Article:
Motion Necessary to Achieve Mallet Internal Rotation Positions in Children With Brachial Plexus Birth Palsy

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Upper extremity function in children with brachial plexus birth palsy (BPBP) is assessed with clinical tests such as the Mallet classification, which uses a hand to spine position to assess shoulder internal rotation, or the modified Mallet classification, which adds an additional internal rotation task (hand to belly). Children with BPBP frequently have difficulty performing the hand to spine task. This study compared scapulothoracic and glenohumeral (GH) parameters associated with successful completion of the hand to spine and hand to belly modified Mallet positions.


Motion capture measurement of 32 children with BPBP was performed in hand on spine, internal rotation (hand to belly), hand to mouth, and maximal humerothoracic extension positions. Modified Mallet scores were determined by a hand surgeon.


Children with better hand to spine performance demonstrated significantly greater GH extension and a nonsignificant trend toward increased GH internal rotation compared with children with scores <3. Children with better internal rotation position performance demonstrated significantly greater GH internal rotation and no significant difference in GH extension. Hand on spine and internal rotation Mallet scores moderately correlated (Pearson r=0.469); however, 54% of children who could place their palms flat on their bellies could not reach behind their backs.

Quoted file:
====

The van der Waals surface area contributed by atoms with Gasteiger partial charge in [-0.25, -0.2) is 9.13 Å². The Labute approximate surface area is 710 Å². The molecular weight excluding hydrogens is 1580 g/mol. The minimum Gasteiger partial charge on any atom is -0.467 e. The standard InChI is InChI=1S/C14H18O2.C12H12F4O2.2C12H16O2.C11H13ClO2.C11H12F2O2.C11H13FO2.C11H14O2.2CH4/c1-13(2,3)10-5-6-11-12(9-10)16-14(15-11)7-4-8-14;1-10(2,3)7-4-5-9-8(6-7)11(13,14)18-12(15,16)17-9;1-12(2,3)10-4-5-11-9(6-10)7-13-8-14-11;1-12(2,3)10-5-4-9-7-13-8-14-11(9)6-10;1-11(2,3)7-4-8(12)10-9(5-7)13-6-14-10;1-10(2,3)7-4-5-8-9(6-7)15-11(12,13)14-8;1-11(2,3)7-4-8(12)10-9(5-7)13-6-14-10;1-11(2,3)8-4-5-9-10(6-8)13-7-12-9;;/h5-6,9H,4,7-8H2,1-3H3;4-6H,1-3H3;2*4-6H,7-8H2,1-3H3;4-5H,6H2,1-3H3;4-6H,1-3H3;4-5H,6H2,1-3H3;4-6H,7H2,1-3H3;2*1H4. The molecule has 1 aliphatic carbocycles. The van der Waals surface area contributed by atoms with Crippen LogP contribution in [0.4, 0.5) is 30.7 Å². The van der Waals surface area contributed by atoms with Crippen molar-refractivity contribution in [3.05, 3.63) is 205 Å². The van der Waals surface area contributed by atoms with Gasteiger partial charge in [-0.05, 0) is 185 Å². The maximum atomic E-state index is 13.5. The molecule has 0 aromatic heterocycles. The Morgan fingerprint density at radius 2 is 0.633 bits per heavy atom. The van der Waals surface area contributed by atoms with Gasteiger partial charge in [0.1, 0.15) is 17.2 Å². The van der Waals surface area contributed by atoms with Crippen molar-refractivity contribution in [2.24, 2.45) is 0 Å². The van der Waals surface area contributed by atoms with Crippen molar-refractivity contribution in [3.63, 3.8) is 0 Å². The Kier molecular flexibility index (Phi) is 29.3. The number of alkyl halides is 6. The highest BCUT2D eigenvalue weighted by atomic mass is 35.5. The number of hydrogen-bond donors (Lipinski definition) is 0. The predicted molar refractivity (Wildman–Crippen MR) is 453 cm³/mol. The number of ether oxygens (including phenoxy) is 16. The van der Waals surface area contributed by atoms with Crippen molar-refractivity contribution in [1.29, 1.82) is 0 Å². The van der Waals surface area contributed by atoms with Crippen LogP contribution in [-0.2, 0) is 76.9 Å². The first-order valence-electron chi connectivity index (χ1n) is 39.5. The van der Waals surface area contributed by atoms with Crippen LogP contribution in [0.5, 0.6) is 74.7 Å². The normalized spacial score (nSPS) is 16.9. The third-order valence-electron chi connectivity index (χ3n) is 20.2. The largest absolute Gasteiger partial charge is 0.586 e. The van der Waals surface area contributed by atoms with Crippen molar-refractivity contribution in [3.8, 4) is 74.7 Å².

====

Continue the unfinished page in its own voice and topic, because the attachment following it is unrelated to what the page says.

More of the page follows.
Successfully reaching behind one’s back requires both internal rotation and extension, representing a multiplanar motion. The hand to belly performance is less affected by extension and should be considered for internal rotation assessment, particularly for children undergoing surgical intervention that may affect internal rotation.

Level of Evidence:

Level II.

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